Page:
Cloudflare said an advanced group of hackers tried to burrow deep into its global network late last year but was thwarted.
Internet companies are sounding the alarm over a new technique they warn could cause widespread disruption.
Cloudflare won’t stop providing the services, despite claims it’s getting in the way of cyberattacks meant to protest Russia’s invasion of Ukraine.
An outage at Fastly, a cloud-based content platform that serves many leading international websites, sent large chunks of the Web offline on Tuesday.
Data centre operator Teraco’s Internet exchange point NAPAfrica has topped 1Tbit/s, or a million megabits per second, of peak traffic for the first time.
Cloudflare, a US Internet firm that helps websites protect and distribute content, said it is terminating support for 8chan after the gunman in a mass shooting allegedly drew inspiration from members in the online messaging forum.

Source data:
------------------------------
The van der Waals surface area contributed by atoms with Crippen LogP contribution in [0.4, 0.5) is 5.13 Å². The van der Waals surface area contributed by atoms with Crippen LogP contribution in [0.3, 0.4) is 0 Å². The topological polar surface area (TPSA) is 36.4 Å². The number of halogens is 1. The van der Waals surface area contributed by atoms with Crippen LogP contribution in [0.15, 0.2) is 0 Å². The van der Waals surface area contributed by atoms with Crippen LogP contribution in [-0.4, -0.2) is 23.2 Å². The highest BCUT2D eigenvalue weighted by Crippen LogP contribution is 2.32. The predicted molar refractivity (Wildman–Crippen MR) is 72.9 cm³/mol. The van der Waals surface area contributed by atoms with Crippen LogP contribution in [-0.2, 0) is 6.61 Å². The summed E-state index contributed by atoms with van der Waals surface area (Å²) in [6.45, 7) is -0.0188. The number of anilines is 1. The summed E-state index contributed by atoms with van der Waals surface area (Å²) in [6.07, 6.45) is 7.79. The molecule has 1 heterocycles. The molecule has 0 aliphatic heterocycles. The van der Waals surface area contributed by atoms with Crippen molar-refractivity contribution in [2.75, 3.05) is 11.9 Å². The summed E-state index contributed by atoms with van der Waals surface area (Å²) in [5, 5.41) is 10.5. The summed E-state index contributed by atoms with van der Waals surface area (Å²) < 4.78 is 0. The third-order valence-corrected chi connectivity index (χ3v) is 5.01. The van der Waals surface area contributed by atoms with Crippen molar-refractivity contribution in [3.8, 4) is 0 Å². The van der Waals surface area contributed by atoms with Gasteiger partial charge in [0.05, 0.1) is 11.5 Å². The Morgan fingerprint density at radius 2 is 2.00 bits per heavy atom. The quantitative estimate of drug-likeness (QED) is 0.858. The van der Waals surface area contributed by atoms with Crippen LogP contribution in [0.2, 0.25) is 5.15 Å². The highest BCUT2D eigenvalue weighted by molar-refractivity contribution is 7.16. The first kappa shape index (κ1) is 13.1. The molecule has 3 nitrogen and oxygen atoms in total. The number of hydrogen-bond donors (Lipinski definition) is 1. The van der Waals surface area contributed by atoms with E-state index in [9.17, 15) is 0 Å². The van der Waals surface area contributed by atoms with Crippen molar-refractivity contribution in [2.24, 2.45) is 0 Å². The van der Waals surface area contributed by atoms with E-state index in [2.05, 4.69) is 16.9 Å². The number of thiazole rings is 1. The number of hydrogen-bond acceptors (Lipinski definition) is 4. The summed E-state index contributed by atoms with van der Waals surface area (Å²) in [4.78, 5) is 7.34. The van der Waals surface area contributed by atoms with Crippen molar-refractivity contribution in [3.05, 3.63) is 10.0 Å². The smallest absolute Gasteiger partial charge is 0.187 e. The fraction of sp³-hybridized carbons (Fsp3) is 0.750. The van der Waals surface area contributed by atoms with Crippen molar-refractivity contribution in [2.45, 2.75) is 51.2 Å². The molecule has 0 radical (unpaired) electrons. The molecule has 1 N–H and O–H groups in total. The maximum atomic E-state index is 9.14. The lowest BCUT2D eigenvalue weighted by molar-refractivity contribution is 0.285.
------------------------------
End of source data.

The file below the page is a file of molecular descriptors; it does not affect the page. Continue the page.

CloudFlare, an Internet service meant to protect websites from going down, faced its own network issues on Tuesday, leading to several prominent sites being unavailable for some time.
The centralisation of platforms and service providers makes enforcement surprisingly easy. It’s just a matter of picking which layer of the tech stack to hold accountable.
Imagine you’re the CEO of an Internet security start-up. Now imagine one of the world’s most notorious hacker groups signs up for your service, to help protect their own website from attacks. What do you do? That’s exactly the dilemma Matthew Prince, CEO and founder of CloudFlare, faced in June 2011. LulzSec — short for Lulz Security — was